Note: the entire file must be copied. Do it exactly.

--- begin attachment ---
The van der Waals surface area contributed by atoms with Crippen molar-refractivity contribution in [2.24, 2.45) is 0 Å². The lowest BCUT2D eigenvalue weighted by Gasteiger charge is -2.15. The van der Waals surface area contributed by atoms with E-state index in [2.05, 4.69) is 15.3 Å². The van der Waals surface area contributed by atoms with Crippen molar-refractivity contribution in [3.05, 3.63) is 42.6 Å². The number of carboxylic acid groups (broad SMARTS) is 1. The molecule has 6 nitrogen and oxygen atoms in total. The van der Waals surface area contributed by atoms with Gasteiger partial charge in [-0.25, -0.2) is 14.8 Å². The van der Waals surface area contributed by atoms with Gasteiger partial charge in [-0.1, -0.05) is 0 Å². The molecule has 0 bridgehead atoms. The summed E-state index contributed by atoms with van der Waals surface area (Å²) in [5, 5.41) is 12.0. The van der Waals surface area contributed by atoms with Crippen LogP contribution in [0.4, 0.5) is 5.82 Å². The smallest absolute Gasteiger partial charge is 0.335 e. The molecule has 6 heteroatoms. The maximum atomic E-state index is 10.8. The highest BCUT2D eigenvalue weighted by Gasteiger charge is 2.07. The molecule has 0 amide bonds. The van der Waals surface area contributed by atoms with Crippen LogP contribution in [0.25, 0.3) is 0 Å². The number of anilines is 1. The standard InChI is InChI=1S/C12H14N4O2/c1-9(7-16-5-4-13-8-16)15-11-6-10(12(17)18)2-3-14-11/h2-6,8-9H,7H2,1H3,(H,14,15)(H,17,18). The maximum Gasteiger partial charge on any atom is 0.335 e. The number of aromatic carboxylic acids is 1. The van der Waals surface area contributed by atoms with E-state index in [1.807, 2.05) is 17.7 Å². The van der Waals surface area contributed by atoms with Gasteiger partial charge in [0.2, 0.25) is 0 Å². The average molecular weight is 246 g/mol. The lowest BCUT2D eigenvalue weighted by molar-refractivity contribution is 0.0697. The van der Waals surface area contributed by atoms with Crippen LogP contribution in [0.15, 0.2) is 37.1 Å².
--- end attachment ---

The van der Waals surface area contributed by atoms with Crippen molar-refractivity contribution in [2.24, 2.45) is 0 Å². The lowest BCUT2D eigenvalue weighted by Gasteiger charge is -2.15. The van der Waals surface area contributed by atoms with E-state index in [2.05, 4.69) is 15.3 Å². The van der Waals surface area contributed by atoms with Crippen molar-refractivity contribution in [3.05, 3.63) is 42.6 Å². The number of carboxylic acid groups (broad SMARTS) is 1. The molecule has 6 nitrogen and oxygen atoms in total. The van der Waals surface area contributed by atoms with Gasteiger partial charge in [-0.25, -0.2) is 14.8 Å². The van der Waals surface area contributed by atoms with Gasteiger partial charge in [-0.1, -0.05) is 0 Å². The molecule has 0 bridgehead atoms. The summed E-state index contributed by atoms with van der Waals surface area (Å²) in [5, 5.41) is 12.0. The van der Waals surface area contributed by atoms with Crippen LogP contribution in [0.4, 0.5) is 5.82 Å². The smallest absolute Gasteiger partial charge is 0.335 e. The molecule has 6 heteroatoms. The maximum atomic E-state index is 10.8. The highest BCUT2D eigenvalue weighted by Gasteiger charge is 2.07. The molecule has 0 amide bonds. The van der Waals surface area contributed by atoms with Crippen LogP contribution in [0.25, 0.3) is 0 Å². The number of anilines is 1. The standard InChI is InChI=1S/C12H14N4O2/c1-9(7-16-5-4-13-8-16)15-11-6-10(12(17)18)2-3-14-11/h2-6,8-9H,7H2,1H3,(H,14,15)(H,17,18). The maximum Gasteiger partial charge on any atom is 0.335 e. The number of aromatic carboxylic acids is 1. The van der Waals surface area contributed by atoms with E-state index in [1.807, 2.05) is 17.7 Å². The van der Waals surface area contributed by atoms with Gasteiger partial charge in [0.2, 0.25) is 0 Å². The average molecular weight is 246 g/mol. The lowest BCUT2D eigenvalue weighted by molar-refractivity contribution is 0.0697. The van der Waals surface area contributed by atoms with Crippen LogP contribution in [0.15, 0.2) is 37.1 Å².